Step 1. Create “New order” in Fondex cTrader via an order screen
Choose one of the four conveniently placed “New Order” buttons:
At the Quick Links toolbar, at the top of your screen, before the “Layout “ tab.
In the Symbol information window.
At the top right corner of your positions window.
- Under the Symbols list, right-click on an instrument, and then click “Create new order”.
- Right-click inside the chart, and select “Create New Order”.
Step 2. Place an order and open a position.
- Select “GBPUSD” from the “Symbols” list.
- Select the quantity you wish to trade in either lots, or GBP. You can switch between lots or GBP by using the cog icon at the right side of the “Forex” asset class.
- Click “Sell” if you believe the exchange rate of GBPUSD will go down, or “Buy” if you believe the exchange rate of GBPUSD will go up.
- You can also choose to set Stop Loss, Take Profit or Trailing Stop Loss levels for your order.
When an order is placed, a position is created. A position means that you are exposed to a particular market and your profits or losses are highly dependent on the market fluctuations.
Your trading history can be accessed at any time via Fondex cTrader’s Tradewatch at the bottom of the platform. Apart from the history, you can view information on your open positions, orders, open and closed transactions etc.
You can also download your trading history from Fondex cTrader by clicking on “Statement” at the top right on the Tradewatch.
A lot is the amount of currency units you buy or sell. A standard lot equals to 100,000 currency units. You may also come across the terms mini and micro lots which equal to 10,000 and 1,000 currency units respectively.
Yes, you can trade mini and micro lots on Forex, Energies & Metals. For Shares, Indices and ETFs, the minimum trade size is 1 lot.
Leverage is the mechanism by which you can control a large amount of funds using a small deposit. For example, if your trading account has a 1:30 leverage, every 1 currency unit controls 30 units in the market. Assuming that you have $1000 in your account, 1:30 leverage would allow you to control a $30,000 position, magnifying your exposure and therefore the probability of profits or losses.
According to the European Securities and Markets Authority (ESMA) regulation, which came into effect on the 1st August 2018 and has been renewed since then, Fondex will be offering to all accounts leverage of up to 1:30, depending on the asset class they choose to trade.
Please note that these measures are temporary and valid for 3 months unless renewed by ESMA.
For more information, please contact our Support Team.
A margin is a deposit required by a broker in order to keep clients’ positions open. A margin is usually expressed in percentage and equals the amount you wish to trade divided by the leverage. For example, if you are trading 100,000 currency units in EURUSD with 1:100 leverage, your required margin will be 1,000 currency units or 1%.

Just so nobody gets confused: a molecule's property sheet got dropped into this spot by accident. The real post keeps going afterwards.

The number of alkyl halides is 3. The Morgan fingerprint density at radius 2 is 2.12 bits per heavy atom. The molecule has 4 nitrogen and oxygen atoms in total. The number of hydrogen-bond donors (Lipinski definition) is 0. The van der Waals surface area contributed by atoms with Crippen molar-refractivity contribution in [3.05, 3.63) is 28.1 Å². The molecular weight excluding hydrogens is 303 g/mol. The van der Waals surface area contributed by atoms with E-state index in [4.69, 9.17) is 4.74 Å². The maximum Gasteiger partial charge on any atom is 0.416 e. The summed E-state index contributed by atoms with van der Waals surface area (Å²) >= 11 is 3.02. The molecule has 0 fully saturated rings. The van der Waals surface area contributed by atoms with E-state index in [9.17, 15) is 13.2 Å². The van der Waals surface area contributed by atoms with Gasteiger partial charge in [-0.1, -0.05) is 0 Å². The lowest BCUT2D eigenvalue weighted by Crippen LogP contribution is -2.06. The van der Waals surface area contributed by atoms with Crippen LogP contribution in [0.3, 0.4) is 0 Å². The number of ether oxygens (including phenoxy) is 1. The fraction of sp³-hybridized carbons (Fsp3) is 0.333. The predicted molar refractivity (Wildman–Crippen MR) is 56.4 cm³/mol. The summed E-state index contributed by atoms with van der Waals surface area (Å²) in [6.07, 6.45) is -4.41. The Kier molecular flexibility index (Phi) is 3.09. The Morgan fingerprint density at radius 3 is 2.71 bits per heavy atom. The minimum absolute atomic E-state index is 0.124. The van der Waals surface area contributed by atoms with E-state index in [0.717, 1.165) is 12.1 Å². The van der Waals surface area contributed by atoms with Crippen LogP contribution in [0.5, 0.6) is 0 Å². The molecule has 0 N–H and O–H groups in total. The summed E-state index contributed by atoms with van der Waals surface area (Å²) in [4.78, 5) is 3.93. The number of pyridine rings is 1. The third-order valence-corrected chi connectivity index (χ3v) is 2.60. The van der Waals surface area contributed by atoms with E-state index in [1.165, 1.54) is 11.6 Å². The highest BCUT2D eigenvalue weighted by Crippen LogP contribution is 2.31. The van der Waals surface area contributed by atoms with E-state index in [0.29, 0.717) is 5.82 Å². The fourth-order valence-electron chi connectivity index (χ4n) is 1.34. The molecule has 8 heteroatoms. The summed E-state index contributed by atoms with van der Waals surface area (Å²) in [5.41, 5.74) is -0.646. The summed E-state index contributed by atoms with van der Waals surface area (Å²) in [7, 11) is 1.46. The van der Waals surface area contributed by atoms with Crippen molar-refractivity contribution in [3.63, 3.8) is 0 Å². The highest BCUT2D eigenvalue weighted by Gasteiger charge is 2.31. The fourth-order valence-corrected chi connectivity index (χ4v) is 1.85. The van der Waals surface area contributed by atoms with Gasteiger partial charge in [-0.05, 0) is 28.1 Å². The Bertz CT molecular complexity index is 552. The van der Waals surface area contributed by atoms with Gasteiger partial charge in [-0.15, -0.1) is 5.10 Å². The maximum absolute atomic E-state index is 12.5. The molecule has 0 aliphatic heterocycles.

A margin call may occur when a position you have is going against you and the trading account has not enough equity to support the open trades.
If you receive a margin call, you may rectify the situation by either depositing additional funds or closing some of your positions. If you haven’t actioned upon the short equity in your account, your positions will be stopped out.
With regular platforms, if your margin is not enough to maintain your open positions, the position with the largest loss gets automatically closed. On Fondex cTrader, your position gets closed only partially, just as much as it's needed to restore your required margin. In that way, your trading account is protected for as long as possible.
Please note that according to the European Securities and Markets Authority (ESMA) regulation, which came into effect on the 1st August 2018 and has been renewed since then, the Stop Out level on all accounts is set to 50%. These measures are temporary and valid for 3 months unless renewed by ESMA.
In order to prevent margin calls, you should regularly monitor your margin and adjust your positions accordingly.
No, your positions remain open until you instruct the platform to close them by clicking the “Close Position” tab.
Fondex charges overnight fees for customers who wish to hold positions overnight. Overnight charges do not apply to customers whose religion doesn’t allow them to pay or receive interest.
Yes, Fondex charges a dynamic commission that starts from $3.5 per 100K and decreases according to your trading volume
The trading sessions for the major markets can be summarised on the table below:
|Region||City||Open (GMT)||Close (GMT)|
|Europe||London||8:00 am||5:00 pm|
|Europe||Frankfurt||7:00 am||4:00 pm|
|America||New York||1:00 pm||10:00 pm|
|Pacific||Sydney||10:00 pm||7:00 am|
Open Account and Start Trading
Your are only a few steps away from your first trade